Buck-Boost DC/DC converter has 300nA quiescent current

April 09, 2020 //By Julien Happich
converter
Ricoh Electronic Devices has launched the RP605 Buck-Boost DC/DC Converter with a unique integrated battery voltage monitor to make it possible to measure the remaining charge left in the battery.

Designed to use in wearable and IoT devices, the RP605 comes with a built-in resistor divider and voltage follower as a buffer. Taking an input voltage range of 1.8 to 5.5V for an output voltage range of 1.6 to 5.2V, this circuit has a much lower current flow to ground and the output is compatible with the input impedance of the A/D converter. The quiescent current of this circuit is only 100 nA and has an additional chip enable pin instead of using a discrete MOSFET. All essential components for this circuit are integrated into the chip, reducing valuable circuit board space and cost. In this way, it is possible to make a simple fuel gauge for primary batteries, for example.

The RP605 is designed for applications that are mainly in sleep mode and wake-up periodically to perform a measurement, transmit data and then return to sleep mode. For this type of applications, the current consumption in sleep mode should remain as low as possible. The RP605 has an impressive low quiescent current and consumes only 300 nA (DC-DC Converter part), prolonging battery life or makes it possible for the designer to select a smaller sized battery for the application.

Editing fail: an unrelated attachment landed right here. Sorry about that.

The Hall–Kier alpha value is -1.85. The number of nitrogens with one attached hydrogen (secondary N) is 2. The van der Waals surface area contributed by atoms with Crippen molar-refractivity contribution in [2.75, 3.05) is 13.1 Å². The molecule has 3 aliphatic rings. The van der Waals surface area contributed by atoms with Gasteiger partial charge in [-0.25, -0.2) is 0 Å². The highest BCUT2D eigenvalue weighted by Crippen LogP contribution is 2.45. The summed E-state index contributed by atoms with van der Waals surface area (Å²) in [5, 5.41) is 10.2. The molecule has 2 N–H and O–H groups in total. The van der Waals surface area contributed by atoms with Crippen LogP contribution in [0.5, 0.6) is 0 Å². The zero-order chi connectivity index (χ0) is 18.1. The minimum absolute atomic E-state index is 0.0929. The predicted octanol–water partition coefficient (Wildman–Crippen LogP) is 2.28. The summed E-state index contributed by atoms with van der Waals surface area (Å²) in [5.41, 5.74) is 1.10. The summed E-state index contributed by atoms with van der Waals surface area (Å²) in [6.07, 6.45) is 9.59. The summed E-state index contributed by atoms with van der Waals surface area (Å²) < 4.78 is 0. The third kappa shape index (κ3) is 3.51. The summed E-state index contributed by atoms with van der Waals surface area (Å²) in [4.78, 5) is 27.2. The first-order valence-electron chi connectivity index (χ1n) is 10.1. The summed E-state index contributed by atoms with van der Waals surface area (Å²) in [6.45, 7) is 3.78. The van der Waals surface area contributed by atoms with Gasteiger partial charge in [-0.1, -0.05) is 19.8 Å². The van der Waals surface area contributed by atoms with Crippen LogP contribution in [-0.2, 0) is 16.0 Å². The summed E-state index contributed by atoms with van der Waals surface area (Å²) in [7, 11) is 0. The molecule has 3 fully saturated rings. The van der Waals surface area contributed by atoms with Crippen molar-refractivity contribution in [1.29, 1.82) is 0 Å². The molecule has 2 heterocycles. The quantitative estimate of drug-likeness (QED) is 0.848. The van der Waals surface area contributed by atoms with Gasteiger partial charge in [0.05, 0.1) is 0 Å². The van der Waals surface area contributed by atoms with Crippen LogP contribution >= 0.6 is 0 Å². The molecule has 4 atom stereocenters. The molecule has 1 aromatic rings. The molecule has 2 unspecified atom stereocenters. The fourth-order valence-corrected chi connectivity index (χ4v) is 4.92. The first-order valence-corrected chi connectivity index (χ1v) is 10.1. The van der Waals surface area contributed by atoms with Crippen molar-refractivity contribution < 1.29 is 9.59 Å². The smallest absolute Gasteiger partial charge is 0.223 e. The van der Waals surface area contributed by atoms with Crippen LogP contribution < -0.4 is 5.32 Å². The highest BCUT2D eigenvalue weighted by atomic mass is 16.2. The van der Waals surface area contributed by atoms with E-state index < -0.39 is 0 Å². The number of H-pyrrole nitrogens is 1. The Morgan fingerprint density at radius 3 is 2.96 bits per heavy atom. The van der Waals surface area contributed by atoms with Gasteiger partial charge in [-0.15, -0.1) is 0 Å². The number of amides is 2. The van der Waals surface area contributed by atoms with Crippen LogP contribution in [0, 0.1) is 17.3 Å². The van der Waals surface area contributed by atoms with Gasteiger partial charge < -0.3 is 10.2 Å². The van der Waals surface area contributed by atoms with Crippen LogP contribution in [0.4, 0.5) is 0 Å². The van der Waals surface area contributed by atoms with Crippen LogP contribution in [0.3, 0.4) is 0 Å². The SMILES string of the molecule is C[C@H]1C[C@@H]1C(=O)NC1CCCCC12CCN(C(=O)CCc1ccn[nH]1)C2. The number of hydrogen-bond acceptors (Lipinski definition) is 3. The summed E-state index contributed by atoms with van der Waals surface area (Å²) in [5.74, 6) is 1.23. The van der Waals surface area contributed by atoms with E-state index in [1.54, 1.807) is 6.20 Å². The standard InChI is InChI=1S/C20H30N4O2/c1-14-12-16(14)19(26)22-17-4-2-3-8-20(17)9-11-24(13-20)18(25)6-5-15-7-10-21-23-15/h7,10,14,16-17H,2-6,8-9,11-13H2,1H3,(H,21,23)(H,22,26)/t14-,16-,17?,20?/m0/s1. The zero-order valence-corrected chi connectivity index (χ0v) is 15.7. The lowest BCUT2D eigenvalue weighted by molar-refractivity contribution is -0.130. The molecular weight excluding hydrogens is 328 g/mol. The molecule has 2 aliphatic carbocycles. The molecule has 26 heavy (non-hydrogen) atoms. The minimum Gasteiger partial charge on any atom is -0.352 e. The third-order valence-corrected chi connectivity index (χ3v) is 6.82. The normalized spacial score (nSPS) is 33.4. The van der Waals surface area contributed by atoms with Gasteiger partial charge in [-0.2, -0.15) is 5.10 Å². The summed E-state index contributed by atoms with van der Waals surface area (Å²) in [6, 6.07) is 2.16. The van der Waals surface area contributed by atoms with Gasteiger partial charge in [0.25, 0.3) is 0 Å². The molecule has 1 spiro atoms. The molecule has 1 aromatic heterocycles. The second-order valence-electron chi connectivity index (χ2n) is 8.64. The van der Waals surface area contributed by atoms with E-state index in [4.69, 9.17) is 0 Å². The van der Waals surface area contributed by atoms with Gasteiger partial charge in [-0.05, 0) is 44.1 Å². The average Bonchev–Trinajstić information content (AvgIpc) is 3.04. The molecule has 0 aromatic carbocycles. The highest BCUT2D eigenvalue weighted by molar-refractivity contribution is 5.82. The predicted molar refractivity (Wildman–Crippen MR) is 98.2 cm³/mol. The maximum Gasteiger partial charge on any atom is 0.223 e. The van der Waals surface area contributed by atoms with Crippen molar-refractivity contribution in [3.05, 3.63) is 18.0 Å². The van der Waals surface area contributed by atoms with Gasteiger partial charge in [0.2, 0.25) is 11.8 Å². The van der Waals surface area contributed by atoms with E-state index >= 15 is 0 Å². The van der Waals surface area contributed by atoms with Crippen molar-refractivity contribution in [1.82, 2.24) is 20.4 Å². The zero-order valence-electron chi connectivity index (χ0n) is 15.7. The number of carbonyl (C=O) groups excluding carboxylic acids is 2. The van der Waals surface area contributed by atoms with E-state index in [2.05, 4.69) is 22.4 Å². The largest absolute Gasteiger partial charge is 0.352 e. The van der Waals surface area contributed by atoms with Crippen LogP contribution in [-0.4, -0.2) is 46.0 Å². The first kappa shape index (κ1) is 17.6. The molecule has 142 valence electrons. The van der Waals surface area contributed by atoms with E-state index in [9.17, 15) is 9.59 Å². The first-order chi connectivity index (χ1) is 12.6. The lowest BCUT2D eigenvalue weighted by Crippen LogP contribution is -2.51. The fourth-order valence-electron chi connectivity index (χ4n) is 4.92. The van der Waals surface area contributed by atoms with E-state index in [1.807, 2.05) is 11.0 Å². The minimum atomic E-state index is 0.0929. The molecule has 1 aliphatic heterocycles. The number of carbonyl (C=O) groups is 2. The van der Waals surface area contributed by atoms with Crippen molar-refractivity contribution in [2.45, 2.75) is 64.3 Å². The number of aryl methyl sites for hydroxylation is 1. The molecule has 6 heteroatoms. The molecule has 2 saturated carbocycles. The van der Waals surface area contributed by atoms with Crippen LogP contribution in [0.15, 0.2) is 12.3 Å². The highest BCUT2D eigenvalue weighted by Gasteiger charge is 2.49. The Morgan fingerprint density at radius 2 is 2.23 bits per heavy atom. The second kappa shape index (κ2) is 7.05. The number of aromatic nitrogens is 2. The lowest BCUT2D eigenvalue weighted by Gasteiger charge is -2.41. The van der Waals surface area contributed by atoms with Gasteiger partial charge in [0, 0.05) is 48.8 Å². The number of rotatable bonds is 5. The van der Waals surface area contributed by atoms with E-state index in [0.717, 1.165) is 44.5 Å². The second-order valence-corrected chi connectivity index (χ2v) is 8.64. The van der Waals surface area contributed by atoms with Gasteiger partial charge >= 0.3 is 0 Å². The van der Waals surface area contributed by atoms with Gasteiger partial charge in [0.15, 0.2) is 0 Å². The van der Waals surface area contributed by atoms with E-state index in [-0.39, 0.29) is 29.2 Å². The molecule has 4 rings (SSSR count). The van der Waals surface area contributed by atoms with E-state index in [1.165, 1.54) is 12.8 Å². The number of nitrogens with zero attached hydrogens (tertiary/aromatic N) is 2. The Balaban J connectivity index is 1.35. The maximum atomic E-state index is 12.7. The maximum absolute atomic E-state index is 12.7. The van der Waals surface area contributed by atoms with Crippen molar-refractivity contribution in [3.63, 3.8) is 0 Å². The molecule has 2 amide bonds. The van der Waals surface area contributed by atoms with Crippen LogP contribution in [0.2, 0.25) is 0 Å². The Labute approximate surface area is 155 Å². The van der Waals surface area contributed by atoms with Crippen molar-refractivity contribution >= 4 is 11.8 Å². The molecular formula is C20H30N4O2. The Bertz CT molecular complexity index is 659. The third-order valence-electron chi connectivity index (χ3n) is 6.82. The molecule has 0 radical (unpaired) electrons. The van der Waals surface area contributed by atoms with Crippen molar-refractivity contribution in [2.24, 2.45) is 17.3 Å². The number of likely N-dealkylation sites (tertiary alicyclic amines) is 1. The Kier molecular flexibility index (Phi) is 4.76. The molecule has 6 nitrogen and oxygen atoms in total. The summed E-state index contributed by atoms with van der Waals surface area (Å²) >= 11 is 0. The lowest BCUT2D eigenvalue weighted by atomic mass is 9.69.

The RP605 is able to provide up to 300 mA in Buck mode whilst in Boost mode the output current is less and related to the input voltage level. Multiple protection circuits are integrated, including an Under-Voltage Lock-Out circuit which disables the DC/DC Converter in case the input voltage drops below a minimum threshold. A soft-start circuit controls the output voltage to ramp-up smoothly and prevents any output overshoot and undershoot during the start-up period. The Lx current limit circuit prevents the peak current through the inductor to exceed a specific maximum current threshold. An output overvoltage protection which turns off both the P-channel and N-channel MOSFETs and thermal protection, shutting down the IC in case the junction temperature increases


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